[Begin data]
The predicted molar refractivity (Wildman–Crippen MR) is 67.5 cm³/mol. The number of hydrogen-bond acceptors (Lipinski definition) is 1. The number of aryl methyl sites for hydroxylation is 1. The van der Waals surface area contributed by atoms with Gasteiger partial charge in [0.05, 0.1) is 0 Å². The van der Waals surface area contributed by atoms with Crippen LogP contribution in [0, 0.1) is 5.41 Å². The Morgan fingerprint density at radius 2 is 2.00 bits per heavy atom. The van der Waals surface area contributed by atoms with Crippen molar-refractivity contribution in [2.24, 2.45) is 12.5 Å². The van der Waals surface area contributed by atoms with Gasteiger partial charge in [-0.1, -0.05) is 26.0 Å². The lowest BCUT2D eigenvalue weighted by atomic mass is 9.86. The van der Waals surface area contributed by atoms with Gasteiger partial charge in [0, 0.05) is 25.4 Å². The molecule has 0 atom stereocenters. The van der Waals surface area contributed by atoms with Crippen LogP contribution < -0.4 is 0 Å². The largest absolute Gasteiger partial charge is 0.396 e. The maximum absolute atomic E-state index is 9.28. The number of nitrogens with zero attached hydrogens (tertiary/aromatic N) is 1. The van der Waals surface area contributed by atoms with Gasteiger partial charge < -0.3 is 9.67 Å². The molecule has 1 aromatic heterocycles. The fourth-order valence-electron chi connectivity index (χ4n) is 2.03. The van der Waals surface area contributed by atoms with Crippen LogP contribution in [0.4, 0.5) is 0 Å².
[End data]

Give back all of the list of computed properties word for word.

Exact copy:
The predicted molar refractivity (Wildman–Crippen MR) is 67.5 cm³/mol. The number of hydrogen-bond acceptors (Lipinski definition) is 1. The number of aryl methyl sites for hydroxylation is 1. The van der Waals surface area contributed by atoms with Gasteiger partial charge in [0.05, 0.1) is 0 Å². The van der Waals surface area contributed by atoms with Crippen LogP contribution in [0, 0.1) is 5.41 Å². The Morgan fingerprint density at radius 2 is 2.00 bits per heavy atom. The van der Waals surface area contributed by atoms with Crippen molar-refractivity contribution in [2.24, 2.45) is 12.5 Å². The van der Waals surface area contributed by atoms with Gasteiger partial charge in [-0.1, -0.05) is 26.0 Å². The lowest BCUT2D eigenvalue weighted by atomic mass is 9.86. The van der Waals surface area contributed by atoms with Gasteiger partial charge in [0, 0.05) is 25.4 Å². The molecule has 0 atom stereocenters. The van der Waals surface area contributed by atoms with Crippen LogP contribution < -0.4 is 0 Å². The largest absolute Gasteiger partial charge is 0.396 e. The maximum absolute atomic E-state index is 9.28. The number of nitrogens with zero attached hydrogens (tertiary/aromatic N) is 1. The van der Waals surface area contributed by atoms with Gasteiger partial charge < -0.3 is 9.67 Å². The molecule has 1 aromatic heterocycles. The fourth-order valence-electron chi connectivity index (χ4n) is 2.03. The van der Waals surface area contributed by atoms with Crippen LogP contribution in [0.4, 0.5) is 0 Å².